Like his life, anyway, for de Vera could be said to owe his whole career to a chance encounter. Born and raised in the Philippines, the fifth of 10 children, he moved to San Francisco in 1984 to attend graduate school. One day, he was out walking on the beach. “I was collecting stones and twigs, like I always do, and I met someone who was doing the same. We started talking.” The stranger owned a gallery called Japonesque. “To me, that was the most beautiful store in the city,” recalls de Vera. “So we became friends.” Before long, de Vera was working in, and then managing, the gallery. But after five years, its aesthetic focus began to feel too narrow. “I wanted to evolve,” says de Vera. “So I decided to drop everything and open my own business.”
A painting by Darren Waterston hangs above a 19th-century Japanese tansu in the living room; de Vera designed the desk, and the Mughal painted-velvet tapestry is from the 17th century.
It was a scary juncture. “At first I worried: Do I have a point of view strong enough for people to see? If I don’t sell anything, I can’t pay my rent. But I just did it.” Almost right away, people took notice. One early customer even reassured him, “This is too good not to make it.”
French folding chairs from the 1920s and a 1950s Adirondack-style folding picnic table in the garden, which was designed by Jason Bonhotel.
That was 22 years ago. De Vera went on to open his first New York store, followed by a second in 2010. Recently, he closed down his West Coast operation entirely. His Amenia house contains relics from each of these phases—as does his chic, modern apartment in Manhattan’s financial district (featured in ELLE DECOR’s March 2012 issue). “This place is like my diary,” he says. “Some of these pieces go way back.”
A pair of photographs by Johnna Arnold, an antique ladder, and a Philippine wood oar in the garage.
He says that the very best objects wind up in the stores, with only the rejects following him home. “I bring things here when I’ve had them for a long time and no one’s bought them.” But it doesn’t mean he appreciates them any less. “I love everything. That’s why I have them. It’s not decoration. My attachment to these objects is personal.”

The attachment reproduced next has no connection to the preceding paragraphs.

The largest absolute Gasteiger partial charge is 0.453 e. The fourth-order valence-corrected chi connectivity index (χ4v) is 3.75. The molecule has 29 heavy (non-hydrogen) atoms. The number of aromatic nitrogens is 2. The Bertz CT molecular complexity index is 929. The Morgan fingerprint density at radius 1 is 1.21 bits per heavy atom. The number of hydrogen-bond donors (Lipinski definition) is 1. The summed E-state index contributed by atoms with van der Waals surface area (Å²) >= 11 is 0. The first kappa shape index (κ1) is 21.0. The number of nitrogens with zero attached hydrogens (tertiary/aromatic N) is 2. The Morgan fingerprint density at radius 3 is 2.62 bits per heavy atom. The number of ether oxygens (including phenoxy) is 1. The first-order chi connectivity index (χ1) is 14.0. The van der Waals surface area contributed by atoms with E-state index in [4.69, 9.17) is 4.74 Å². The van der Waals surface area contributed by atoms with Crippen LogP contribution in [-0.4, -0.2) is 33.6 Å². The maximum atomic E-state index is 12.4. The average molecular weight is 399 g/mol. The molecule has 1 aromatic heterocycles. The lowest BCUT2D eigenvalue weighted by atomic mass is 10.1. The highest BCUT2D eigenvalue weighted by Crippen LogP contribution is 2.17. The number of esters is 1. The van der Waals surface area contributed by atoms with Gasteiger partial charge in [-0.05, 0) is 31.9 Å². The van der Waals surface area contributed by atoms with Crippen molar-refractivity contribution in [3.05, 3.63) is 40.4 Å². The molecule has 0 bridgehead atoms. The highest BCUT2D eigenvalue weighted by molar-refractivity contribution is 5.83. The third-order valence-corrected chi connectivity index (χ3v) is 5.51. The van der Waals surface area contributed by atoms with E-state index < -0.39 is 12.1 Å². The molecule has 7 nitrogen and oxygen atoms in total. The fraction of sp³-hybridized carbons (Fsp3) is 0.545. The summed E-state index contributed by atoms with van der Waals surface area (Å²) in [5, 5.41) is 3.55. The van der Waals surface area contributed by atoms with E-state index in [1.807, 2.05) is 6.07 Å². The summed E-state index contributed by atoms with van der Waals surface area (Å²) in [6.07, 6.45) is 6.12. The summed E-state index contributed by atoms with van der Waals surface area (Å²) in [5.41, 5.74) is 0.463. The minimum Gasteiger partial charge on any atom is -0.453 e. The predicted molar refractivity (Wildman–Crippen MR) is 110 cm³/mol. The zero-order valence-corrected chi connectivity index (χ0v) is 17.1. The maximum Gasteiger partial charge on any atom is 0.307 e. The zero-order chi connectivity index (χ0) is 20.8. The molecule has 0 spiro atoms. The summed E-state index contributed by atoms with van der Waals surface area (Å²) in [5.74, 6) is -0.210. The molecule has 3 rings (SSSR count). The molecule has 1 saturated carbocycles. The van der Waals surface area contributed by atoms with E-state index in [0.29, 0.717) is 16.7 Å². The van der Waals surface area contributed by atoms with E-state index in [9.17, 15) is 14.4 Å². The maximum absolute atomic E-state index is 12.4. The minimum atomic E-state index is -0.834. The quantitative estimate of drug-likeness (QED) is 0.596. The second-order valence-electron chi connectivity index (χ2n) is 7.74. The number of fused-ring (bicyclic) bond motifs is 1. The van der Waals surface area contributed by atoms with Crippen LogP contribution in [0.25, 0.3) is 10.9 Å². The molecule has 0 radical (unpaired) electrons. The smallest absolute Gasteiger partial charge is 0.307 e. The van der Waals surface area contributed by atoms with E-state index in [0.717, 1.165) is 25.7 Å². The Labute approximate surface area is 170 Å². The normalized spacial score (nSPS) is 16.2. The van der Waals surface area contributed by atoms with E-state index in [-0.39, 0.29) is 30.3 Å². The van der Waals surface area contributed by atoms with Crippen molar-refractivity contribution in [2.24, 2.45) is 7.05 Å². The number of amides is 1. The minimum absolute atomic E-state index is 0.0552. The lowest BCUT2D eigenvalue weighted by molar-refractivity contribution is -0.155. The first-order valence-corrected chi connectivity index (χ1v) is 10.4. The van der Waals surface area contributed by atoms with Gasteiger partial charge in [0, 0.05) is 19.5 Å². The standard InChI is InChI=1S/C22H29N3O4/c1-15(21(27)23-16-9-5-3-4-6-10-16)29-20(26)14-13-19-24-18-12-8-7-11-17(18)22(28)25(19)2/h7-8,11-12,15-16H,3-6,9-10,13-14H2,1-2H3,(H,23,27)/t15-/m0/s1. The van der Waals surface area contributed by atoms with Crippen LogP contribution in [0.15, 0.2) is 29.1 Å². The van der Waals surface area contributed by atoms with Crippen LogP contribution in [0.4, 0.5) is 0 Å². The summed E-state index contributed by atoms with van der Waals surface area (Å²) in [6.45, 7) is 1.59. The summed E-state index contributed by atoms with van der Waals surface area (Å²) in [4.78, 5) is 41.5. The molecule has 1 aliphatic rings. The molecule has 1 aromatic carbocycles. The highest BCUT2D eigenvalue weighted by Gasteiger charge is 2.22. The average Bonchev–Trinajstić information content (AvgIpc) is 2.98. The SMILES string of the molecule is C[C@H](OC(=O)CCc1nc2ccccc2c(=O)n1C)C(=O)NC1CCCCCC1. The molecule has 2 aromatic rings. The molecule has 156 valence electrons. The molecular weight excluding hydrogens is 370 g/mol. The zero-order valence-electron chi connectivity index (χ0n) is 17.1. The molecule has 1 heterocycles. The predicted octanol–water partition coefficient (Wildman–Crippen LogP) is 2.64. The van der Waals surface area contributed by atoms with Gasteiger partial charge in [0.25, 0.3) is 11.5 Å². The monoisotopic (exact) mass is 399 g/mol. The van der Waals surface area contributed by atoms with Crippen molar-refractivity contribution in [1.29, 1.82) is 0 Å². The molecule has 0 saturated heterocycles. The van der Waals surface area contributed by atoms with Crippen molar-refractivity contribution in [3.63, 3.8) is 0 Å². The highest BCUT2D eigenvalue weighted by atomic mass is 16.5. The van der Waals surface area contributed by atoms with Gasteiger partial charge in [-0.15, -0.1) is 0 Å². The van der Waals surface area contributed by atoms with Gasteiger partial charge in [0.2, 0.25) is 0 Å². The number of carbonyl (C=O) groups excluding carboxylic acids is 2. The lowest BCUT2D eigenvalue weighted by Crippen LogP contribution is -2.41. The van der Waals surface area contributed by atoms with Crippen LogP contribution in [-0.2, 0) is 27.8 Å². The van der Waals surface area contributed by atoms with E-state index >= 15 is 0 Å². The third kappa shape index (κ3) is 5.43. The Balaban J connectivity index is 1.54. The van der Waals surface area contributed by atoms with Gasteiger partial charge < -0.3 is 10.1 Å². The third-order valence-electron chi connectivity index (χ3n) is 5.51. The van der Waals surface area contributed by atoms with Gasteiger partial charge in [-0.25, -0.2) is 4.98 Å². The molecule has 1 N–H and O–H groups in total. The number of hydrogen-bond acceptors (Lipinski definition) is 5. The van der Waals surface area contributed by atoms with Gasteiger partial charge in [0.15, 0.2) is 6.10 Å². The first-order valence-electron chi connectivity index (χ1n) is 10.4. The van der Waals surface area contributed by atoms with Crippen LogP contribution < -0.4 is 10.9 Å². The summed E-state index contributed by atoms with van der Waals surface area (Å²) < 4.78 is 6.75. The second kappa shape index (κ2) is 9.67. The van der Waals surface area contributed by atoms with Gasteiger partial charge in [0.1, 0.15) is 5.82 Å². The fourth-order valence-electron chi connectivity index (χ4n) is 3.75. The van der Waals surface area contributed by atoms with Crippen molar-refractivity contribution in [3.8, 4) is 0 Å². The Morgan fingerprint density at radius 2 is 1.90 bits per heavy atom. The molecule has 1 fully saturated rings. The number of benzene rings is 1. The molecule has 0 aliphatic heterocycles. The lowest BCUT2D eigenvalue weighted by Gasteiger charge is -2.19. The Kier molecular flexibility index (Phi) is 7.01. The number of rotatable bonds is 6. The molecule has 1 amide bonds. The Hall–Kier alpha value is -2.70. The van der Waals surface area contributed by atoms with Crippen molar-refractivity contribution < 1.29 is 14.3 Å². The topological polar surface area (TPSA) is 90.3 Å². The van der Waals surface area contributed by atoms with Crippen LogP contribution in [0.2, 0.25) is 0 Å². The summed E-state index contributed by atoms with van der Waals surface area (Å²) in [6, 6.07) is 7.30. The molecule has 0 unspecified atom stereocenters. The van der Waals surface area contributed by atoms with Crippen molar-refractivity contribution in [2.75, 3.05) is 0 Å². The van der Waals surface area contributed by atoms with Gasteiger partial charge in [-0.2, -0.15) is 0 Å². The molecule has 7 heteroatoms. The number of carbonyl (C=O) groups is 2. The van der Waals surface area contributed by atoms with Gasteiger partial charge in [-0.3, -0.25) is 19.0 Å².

A late-19th-century iron rocking chair and an early- 20th-century Indian stool in a corner of the living room; the artworks include photographs by Nicholas Nixon and Brigitte Lacombe, and prints by Jean Arp, Alberto Giacometti, and Henry Moore.
Yet de Vera insists that, in a heartbeat, he could sell any of them. “If I buy an object, I could sell it, because that’s what I do.” Paintings, however, are an exception—he has dozens of them, portraits mostly, lining his 14-foot-high walls. “I’m not an art dealer in that way. The paintings are like family; I could not part with any of them.”
In the entry hall, a circa-1810 French daybed is covered with a 19th-century Mughal silk bedspread; the original ticketing window is now a cabinet containing religious relics, and the 19th-century Turkish rug is from ABC Carpet & Home.
And so the paintings endure, mute witnesses to the objects that have traveled here from around the world like so many passengers, arriving at this curious destination only to discover that it’s just where they belong.
In the dining room, 19th-century Shaker, Louis XVI, and Gerrit Rietveld–inspired chairs surround a 19th-century French trestle table; the silver pendants are Peruvian, the glass candlesticks are Italian, and the walls are painted in Benjamin Moore Regal in Misty Gray.
The cabinetry and marble-top kitchen island are custom made, the nickel display case is 19th century, and the pendants are by Urban Archaeology.
The master bedroom contains a Louis XVI chair, an 18th-century Chinese chair, and an antique Japanese writing desk used as a bench; the linens and cashmere blanket are by Frette.
A sink by Kohler in a powder room; the antique tribal chair is from the Ivory Coast, and the floors are painted in Benjamin Moore Alkyd porch and floor enamel in Graphite.
De Vera designed a guest-room bed to store vintage parchment-covered suitcases; the 1950s side table is Danish, the 20th-century desk is in the style of Louis XVI, the chair is English Arts and Crafts, and the rug is by Madeline Weinrib.